On June 2, 2022 the Agency for Health Care Administration (Agency) released a Generally Accepted Professional Medical Standards report related to the treatment of gender dysphoria. The report is in follow up to the Florida Department of Health’s (FDOH) guidance detailing the lack of conclusive evidence in recent directives and “fact sheets” issued by the Biden Administration and the US Department of Health and Human Services for the coverage of “gender affirming” care, for children and adolescents.

Based on the FDOH guidance and in accordance with Chapter 59G-1035, Florida Administrative Code, Agency Secretary Simone Marstiller requested that the Florida Medicaid program review whether treatments for gender dysphoria are consistent with generally accepted professional medical standards. Today’s announcement, outlined below, summarizes the findings and recommendations.

Following a robust review of available medical evidence and the assessment of five medical experts, including health care researchers who studied the quality of the evidence relied upon for “gender affirming” care, the Agency has determined that several services for the treatment of gender dysphoria – i.e., sex reassignment surgery, cross-sex hormones, and puberty blockers – are not consistent with generally accepted professional medical standards and are experimental and investigational with the potential for harmful long term affects.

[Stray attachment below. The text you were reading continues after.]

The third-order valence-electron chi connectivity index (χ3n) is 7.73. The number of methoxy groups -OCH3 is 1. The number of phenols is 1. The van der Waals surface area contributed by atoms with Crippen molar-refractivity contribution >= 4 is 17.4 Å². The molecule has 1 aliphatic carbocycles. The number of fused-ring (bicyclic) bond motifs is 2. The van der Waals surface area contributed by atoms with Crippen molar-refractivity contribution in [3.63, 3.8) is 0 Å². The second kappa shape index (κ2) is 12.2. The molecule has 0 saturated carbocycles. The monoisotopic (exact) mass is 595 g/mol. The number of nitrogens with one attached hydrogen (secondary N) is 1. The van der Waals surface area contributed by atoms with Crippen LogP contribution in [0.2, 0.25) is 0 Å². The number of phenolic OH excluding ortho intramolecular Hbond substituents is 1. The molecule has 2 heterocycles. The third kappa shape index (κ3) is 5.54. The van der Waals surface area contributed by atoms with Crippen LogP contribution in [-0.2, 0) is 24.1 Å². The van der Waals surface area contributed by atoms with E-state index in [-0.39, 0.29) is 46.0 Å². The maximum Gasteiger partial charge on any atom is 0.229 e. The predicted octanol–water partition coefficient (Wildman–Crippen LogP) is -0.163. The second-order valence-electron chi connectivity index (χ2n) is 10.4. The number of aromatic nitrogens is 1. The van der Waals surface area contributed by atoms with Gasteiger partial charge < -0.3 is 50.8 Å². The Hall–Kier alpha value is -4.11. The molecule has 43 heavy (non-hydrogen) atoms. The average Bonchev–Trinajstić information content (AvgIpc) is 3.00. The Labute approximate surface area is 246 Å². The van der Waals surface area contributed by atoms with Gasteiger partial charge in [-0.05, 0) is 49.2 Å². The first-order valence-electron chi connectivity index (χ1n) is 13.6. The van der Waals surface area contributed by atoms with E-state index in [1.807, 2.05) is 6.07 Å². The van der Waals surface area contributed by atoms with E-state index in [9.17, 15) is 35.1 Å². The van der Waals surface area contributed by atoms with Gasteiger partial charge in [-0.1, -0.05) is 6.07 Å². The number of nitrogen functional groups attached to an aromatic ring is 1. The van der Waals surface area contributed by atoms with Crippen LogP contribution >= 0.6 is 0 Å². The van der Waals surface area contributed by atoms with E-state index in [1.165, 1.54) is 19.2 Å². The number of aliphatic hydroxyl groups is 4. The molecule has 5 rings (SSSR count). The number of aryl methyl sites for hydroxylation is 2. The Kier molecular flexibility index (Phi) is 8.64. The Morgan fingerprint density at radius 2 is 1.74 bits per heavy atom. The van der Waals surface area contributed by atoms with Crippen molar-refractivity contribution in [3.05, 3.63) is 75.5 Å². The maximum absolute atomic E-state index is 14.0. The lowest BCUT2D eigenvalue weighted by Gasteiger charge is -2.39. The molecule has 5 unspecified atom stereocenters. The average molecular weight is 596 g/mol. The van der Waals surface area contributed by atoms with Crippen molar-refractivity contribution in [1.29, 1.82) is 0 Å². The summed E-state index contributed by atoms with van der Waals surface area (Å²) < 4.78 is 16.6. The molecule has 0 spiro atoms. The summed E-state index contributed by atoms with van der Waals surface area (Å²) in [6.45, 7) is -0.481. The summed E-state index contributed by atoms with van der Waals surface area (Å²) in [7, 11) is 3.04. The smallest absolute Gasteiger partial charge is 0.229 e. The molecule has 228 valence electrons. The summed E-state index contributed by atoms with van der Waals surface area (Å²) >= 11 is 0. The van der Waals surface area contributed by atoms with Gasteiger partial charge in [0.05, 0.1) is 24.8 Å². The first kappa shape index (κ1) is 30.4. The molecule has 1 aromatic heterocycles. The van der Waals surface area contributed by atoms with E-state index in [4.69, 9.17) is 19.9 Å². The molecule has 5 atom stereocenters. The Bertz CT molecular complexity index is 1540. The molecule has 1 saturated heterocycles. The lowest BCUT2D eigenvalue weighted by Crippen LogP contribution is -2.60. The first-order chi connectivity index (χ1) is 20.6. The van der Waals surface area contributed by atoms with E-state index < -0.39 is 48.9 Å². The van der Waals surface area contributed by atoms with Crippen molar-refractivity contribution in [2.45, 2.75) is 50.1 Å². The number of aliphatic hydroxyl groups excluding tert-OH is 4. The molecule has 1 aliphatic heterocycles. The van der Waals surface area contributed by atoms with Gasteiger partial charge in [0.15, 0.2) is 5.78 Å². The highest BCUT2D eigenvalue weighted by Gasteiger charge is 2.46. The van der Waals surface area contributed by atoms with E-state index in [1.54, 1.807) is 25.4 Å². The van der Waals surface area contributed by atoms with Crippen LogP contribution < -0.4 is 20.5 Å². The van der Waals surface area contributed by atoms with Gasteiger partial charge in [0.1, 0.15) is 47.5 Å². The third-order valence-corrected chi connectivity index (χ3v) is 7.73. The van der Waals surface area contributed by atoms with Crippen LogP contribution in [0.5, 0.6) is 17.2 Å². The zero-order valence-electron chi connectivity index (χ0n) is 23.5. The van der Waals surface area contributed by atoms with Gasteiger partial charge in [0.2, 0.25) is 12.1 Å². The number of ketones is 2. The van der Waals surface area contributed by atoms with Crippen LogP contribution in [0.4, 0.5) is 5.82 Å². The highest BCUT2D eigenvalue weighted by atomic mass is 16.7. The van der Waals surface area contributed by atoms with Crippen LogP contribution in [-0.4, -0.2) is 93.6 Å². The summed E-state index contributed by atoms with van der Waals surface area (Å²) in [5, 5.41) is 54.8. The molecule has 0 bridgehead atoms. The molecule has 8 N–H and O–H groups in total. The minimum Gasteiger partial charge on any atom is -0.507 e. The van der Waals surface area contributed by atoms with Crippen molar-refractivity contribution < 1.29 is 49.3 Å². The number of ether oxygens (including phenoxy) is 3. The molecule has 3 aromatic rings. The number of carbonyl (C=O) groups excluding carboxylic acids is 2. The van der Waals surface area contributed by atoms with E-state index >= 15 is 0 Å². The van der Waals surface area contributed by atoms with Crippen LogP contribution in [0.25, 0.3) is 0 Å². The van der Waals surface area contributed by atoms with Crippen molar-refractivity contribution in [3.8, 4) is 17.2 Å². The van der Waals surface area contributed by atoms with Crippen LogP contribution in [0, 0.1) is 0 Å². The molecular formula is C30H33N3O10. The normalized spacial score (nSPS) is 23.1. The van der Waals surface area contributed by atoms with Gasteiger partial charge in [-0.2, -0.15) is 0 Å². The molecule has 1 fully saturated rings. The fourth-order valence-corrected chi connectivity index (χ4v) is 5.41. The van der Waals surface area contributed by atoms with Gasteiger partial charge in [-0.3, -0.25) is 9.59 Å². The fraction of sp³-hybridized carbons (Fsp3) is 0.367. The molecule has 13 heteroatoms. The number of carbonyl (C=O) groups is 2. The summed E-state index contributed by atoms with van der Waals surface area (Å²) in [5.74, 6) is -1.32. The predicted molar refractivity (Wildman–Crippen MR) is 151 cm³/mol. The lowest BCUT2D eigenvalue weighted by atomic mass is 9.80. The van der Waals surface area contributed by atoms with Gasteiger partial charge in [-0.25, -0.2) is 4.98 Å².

The Agency’s report summarizes the scientific research about the effectiveness of treatment for gender dysphoria for children. Research found:

  • Scientific studies supporting hormone replacement therapy, puberty blockers, and sex reassignment surgery for treating gender dysphoria are weak to very weak.
  • The evidence showing benefits from hormone replacement therapies for gender dysphoria is very weak.
  • Scientific studies do not show that the use of puberty blockers improves mental health.
  • There is a lack of long term, follow-up studies after sex reassignment surgery.
  • There are no randomized control trials on the effectiveness of “gender affirming” care.

The Agency will now initiate the rulemaking process regarding the Medicaid program’s coverage treatments for gender dysphoria. Additional information on the rulemaking process will be published in the Florida Administrative Register. Additional information on the Agency’s findings can be found HERE.

The Agency for Health Care Administration is Florida’s chief health policy and planning entity. The Agency is responsible for administering the Florida Medicaid program, the licensure and regulation of nearly 50,000 health care facilities, and empowering consumers through health care transparency initiatives.  Additional information about the Agency is available via Facebook (AHCAFlorida) and Twitter (@AHCA_FL).